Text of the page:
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Crops Laboratory

Vegetative Propagation

 
Purpose

The purpose of this lab exercise is to provide you with an opportunity to become familiar with common methods of vegetative (asexual) propagation.

Goals

1 To successfully start a new plant from by vegetative propagation.

2 To experiment with several variations of vegetative propagation

3 To monitor your planting for the rest of the term to determine if your propagation was successful



Introduction

As we have discussed in lecture, vegetative propagation is the term given to any asexual means of starting new plants. What are three examples of vegetative propagation cited in lecture?

1

2

3



What are two advantages that vegetative propagation offer to the crop producer?

1



2

Procedure

1. Select a healthy plant to be propagated. Your instructor will provide a variety of plants. Teams of two will each choose one plant to work with.

2. Consult with your partner and instructor as necessary to decide which two methods of vegetative propagation you will use for your plant. Your choices are:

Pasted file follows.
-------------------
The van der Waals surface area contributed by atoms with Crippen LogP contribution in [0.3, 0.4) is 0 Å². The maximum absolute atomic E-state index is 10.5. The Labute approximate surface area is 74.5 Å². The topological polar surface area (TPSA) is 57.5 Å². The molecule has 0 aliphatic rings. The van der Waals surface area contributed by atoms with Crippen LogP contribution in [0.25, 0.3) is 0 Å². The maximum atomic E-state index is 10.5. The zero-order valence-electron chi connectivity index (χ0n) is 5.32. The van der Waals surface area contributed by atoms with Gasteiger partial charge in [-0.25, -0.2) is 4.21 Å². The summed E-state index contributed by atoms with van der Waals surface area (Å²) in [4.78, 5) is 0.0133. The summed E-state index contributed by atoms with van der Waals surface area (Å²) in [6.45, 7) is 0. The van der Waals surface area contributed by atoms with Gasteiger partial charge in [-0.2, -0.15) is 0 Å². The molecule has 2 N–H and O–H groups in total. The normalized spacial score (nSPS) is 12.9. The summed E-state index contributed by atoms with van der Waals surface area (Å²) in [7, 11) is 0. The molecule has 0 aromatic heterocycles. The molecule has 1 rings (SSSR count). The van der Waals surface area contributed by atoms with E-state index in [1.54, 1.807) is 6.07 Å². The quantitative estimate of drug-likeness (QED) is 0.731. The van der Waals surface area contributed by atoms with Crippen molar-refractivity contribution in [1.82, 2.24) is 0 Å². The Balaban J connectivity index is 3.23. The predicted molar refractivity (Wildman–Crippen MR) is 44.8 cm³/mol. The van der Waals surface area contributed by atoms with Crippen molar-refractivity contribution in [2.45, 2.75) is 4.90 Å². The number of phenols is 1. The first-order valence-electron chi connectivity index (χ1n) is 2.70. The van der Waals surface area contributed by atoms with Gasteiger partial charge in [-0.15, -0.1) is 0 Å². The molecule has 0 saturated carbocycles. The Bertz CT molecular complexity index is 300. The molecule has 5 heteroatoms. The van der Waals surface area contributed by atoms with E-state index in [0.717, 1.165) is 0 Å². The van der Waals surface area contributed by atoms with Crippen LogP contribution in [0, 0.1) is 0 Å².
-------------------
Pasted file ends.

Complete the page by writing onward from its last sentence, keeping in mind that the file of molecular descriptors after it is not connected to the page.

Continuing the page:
a. Leaf cutting

b. Stem cutting

c. Layering

Description of Vegetative Propagation Techniques

Leaf Cutting

1 Remove a single leaf with a piece of stem (blade + petiole) from the donor plant.

2 Optional: Dust the cut base of the petiole in rooting hormone

3 Place the leaf in water or moist soil and place in the light. Make sure soil stays moist but not wet (excessive moisture may promote disease)

4 In time, adventitious roots may develop at the base of the petiole

 

Stem Cutting

1 Cut a short piece of stem (three or four internodes maximum) from the donor plant - it may be helpful if the stem piece includes an apical meristem

2 Remove leaves from the lowest node

3 The basal end of the cutting may be dusted with rooting hormone

4 Place the base of the stem into moist soil or water and place in the light

5 Over time, adventitious roots may be developed at the base. The plant can then repotted into a larger pot if necessary

Layering

1. A stem, low on the shrub, is arched mechanically to the ground and held in place with some small wire hoops.

2. The lower surface of the held stem is wounded (with a small notch or some grooves) and the wound is dusted with rooting hormone.

3. The wounded, dusted, section of the stem is buried in the moist soil.

4. With time, the hormone powder and contributions of auxin from the rest of the leaves on the donor plant cause roots to form from the wounded area.





This web site maintained by Dr. Phil Shuler (shuler_p@fortlewis.edu)



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